Just as you test drive a car before writing that big check, what if you could take a home for a spin before committing? It would give you time to check the water pressure, see what kind of light the kitchen gets in the morning or find out if the neighbor’s dog barks continuously in the evening.
Some sellers are handing the keys over to potential buyers who want to spend time alone in a home to “test drive” its features.
A new concept is taking hold that allows prospective homebuyers to spend several hours alone “test driving” a residence before making offers.
Sights, smells, sounds
Limor Nesher, real estate agent with CORE, a New York brokerage, has arranged for potential buyers to spend up to 12 hours in homes they are serious about purchasing. She says that while most are initially surprised at the idea, they quickly warm up to the opportunity to take a closer look. “Buyers get a chance to take in the details of the building, experience the attributes of an area, potential noise issues and other factors that can’t be detected in a one-time visit alone,” Nesher says.
There are benefits for sellers as well, Nesher says, because allowing the hands-on experience may encourage the buyer to move forward and could result in a higher sales price or quicker deal. “Sellers that have a unique property or one that is located in an emerging area generally like the idea, as they understand the added benefit this opportunity presents in marketing their home,” she adds.
Making sure they have protection
There are obvious potential problems with this arrangement, however, with liability being a hot button for both buyer and seller. “Sellers are generally concerned about the security of their personal belongings, liability factors and the authenticity or credibility of the buyer,” says Nesher. Buyers, she adds, “tend to be most concerned about liability as well, being cautious of not damaging any items in the seller’s home.”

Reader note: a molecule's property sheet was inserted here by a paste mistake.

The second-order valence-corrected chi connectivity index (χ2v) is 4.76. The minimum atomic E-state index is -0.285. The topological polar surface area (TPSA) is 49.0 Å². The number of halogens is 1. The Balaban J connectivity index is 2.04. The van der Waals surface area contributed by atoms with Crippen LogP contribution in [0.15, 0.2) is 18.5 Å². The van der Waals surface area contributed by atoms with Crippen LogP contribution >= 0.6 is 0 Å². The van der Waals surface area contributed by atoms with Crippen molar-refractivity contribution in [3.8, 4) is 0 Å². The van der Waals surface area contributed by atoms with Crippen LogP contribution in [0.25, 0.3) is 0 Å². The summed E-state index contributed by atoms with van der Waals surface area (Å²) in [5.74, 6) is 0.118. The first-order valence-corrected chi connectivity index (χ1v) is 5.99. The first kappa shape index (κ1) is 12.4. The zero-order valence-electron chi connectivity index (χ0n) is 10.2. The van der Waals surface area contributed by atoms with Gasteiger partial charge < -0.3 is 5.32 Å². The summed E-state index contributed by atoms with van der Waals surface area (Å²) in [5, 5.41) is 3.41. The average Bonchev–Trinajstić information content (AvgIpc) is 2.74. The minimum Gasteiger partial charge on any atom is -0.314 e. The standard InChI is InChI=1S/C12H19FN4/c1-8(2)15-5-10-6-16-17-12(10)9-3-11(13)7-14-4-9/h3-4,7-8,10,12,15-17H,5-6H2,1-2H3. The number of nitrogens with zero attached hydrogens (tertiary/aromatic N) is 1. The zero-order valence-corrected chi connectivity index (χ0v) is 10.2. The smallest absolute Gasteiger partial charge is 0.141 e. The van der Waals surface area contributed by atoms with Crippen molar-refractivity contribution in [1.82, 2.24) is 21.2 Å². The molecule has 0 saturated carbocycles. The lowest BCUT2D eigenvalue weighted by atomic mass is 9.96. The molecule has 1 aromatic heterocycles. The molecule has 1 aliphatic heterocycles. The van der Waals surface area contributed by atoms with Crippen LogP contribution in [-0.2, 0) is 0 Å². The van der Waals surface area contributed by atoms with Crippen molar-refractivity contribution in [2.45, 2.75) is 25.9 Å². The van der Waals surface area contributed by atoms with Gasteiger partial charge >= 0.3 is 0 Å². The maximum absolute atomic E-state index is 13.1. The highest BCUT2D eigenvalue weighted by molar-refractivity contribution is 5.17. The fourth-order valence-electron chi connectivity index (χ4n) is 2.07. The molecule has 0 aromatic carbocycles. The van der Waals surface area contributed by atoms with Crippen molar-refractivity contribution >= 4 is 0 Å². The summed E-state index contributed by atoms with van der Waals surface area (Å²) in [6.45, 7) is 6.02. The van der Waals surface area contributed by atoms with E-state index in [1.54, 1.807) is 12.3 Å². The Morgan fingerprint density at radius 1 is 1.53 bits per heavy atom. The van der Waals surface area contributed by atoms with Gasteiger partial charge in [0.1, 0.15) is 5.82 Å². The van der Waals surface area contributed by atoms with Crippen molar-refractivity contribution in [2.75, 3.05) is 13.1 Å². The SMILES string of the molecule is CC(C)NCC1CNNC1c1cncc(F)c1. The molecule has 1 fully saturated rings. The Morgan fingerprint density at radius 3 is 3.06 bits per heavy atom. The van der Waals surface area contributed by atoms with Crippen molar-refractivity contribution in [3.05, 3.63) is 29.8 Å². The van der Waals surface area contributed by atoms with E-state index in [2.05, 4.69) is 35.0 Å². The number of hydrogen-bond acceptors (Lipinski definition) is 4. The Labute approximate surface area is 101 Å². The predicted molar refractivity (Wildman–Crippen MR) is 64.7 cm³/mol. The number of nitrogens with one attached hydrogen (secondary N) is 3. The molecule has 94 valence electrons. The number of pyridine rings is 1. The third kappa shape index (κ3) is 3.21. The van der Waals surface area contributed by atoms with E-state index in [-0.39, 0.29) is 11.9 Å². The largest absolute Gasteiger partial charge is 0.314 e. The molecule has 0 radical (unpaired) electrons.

So how can sellers protect themselves? There are no established rules regarding payment from prospective buyers for spending a few hours in a home, Nesher says. She suggests sellers set up written agreements, ask for security deposits and/or install hidden cameras for protection. Additionally, she says, credit checks and preapproval letters from a bank also provide a good source of financial information and show readiness to buy.
Will it catch on?
Although a few other cities are catching on to the trend, Nesher says only time will tell if it becomes a lasting one. In areas where demand is high, buyers may not have the luxury of taking their time. But Nesher says it’s a marketing option. “Although we are currently working in a seller’s market, especially in New York City, it is important to remain open to alternative methods of marketing a home,” she says. “A potential buyer presented with the opportunity to live in a property before making a decision can be a make-or-break moment in the home’s sale.”
Would you be willing to offer this option to a potential buyer?